WiFi Key Reinstallation Attack breaks WPA2 encryption

Martin Brinkmann
Oct 16, 2017
Updated • May 22, 2018

Researchers have discovered a flaw in the Wi-Fi standard that attackers may use to eavesdrop on wireless network traffic even if WPA2 is used for protection.

Key Reinstallation Attacks, or Krack Attacks, work against all Wi-Fi networks protected by WPA2, and may in some cases be used to inject and manipulate data as well. The attack works against WPA and WPA2 standards, and against personal and Enterprise networks that implement Wi-Fi.

The attack method works against the 4-way handshake of the WPA2 protocol. This handshake is executed when client devices, say an Android smartphone or a laptop, want to join the Wi-Fi network.

The handshake verifies credentials and negotiates an encryption key that is then used to protect the traffic while the connection is active.

Update: Microsoft published advisory in which it highlighted that it fixed the issue for all supported and affected versions of Windows on this October 2017 Patch Tuesday.

The main flaw the researchers discovered affects the key, and is achieved by "manipulating and replying cryptographic handshake messages". In other words, the attacker tricks the victim into reinstalling a key that is already in use.

When a client joins a network, it executes the 4-way handshake to negotiate a fresh encryption key. It will install this key after receiving message 3 of the 4-way handshake. Once the key is installed, it will be used to encrypt normal data frames using an encryption protocol. However, because messages may be lost or dropped, the Access Point (AP) will retransmit message 3 if it did not receive an appropriate response as acknowledgment. As a result, the client may receive message 3 multiple times. Each time it receives this message, it will reinstall the same encryption key, and thereby reset the incremental transmit packet number (nonce) and receive replay counter used by the encryption protocol.

We show that an attacker can force these nonce resets by collecting and replaying retransmissions of message 3 of the 4-way handshake. By forcing nonce reuse in this manner, the encryption protocol can be attacked, e.g., packets can be replayed, decrypted, and/or forged.

The researchers note that any data that is transferred can in theory by decrypted by the attacker.

The following Common Vulnerabilities and Exposures identifiers were assigned to the vulnerability:

  • CVE-2017-13077: Reinstallation of the pairwise encryption key (PTK-TK) in the 4-way handshake.
  • CVE-2017-13078: Reinstallation of the group key (GTK) in the 4-way handshake.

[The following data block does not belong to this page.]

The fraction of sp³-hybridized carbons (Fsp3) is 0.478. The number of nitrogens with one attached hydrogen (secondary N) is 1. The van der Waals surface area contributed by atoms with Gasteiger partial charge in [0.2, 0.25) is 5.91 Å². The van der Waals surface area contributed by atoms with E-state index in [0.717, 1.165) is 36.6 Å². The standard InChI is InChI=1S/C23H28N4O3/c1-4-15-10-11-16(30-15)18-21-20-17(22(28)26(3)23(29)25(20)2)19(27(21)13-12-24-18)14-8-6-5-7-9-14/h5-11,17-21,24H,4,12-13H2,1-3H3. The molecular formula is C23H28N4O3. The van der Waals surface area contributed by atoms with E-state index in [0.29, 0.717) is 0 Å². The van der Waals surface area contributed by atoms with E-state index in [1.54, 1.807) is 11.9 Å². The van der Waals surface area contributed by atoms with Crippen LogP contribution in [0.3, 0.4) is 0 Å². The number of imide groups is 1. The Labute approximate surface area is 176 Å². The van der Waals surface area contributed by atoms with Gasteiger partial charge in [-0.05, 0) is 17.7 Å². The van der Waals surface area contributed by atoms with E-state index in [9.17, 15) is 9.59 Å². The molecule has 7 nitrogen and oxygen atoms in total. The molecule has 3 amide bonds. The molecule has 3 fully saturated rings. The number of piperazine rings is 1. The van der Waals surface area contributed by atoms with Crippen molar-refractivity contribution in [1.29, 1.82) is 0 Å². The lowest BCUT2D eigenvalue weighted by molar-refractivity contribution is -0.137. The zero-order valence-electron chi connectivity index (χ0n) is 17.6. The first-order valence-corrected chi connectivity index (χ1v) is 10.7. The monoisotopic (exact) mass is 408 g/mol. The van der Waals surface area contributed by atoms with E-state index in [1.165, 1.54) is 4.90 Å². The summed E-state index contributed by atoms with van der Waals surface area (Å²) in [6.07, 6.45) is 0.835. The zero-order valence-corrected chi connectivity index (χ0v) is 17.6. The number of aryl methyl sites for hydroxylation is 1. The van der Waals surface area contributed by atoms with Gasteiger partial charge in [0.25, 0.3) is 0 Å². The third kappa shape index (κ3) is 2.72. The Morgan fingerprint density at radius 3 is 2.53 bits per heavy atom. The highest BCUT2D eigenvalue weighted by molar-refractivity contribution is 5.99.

• CVE-2017-13079: Reinstallation of the integrity group key (IGTK) in the 4-way handshake.
  • CVE-2017-13080: Reinstallation of the group key (GTK) in the group key handshake.
  • CVE-2017-13081: Reinstallation of the integrity group key (IGTK) in the group key handshake.
  • CVE-2017-13082: Accepting a retransmitted Fast BSS Transition (FT) Reassociation Request and reinstalling the pairwise encryption key (PTK-TK) while processing it.
  • CVE-2017-13084: Reinstallation of the STK key in the PeerKey handshake.
  • CVE-2017-13086: reinstallation of the Tunneled Direct-Link Setup (TDLS) PeerKey (TPK) key in the TDLS handshake.
  • CVE-2017-13087: reinstallation of the group key (GTK) when processing a Wireless Network Management (WNM) Sleep Mode Response frame.
  • CVE-2017-13088: reinstallation of the integrity group key (IGTK) when processing a Wireless Network Management (WNM) Sleep Mode Response frame.

The research paper can be downloaded from here (PDF), additional information on the vulnerability and the researchers on the Krack Attacks website.

Good news is that it is possible to patch the issue. However, a firmware update needs to be released by the manufacturer of the router, access point or client. The researchers note that any device that uses Wi-Fi is likely vulnerable to the attack.

One thing that users may do is use VPN connections to use an extra layer of protection so that attackers cannot decrypt the traffic even if they attack a device successfully. You may use cable connections as well if that is an option.

WiFi Key Reinstallation Attack breaks WPA2 encryption
Article Name
WiFi Key Reinstallation Attack breaks WPA2 encryption
Researchers have discovered a flaw in the Wi-Fi standard that attackers may use to eavesdrop on wireless network traffic even if WPA2 is used for protection.
Ghacks Technology News

Previous Post: «
Next Post: «


  1. jon said on December 18, 2019 at 9:52 am

    Greetz* – Hey, when are they going to release the full version of Krack? ie the one that “actually works??” ….-_-

  2. CHEF-KOCH said on October 18, 2017 at 8:12 am

    I would’t say it’s broken at this point:
    1) Use cable over Wifi
    2) Use encrypted login pages
    3) Updates are coming (it will take some time to fix this but there will)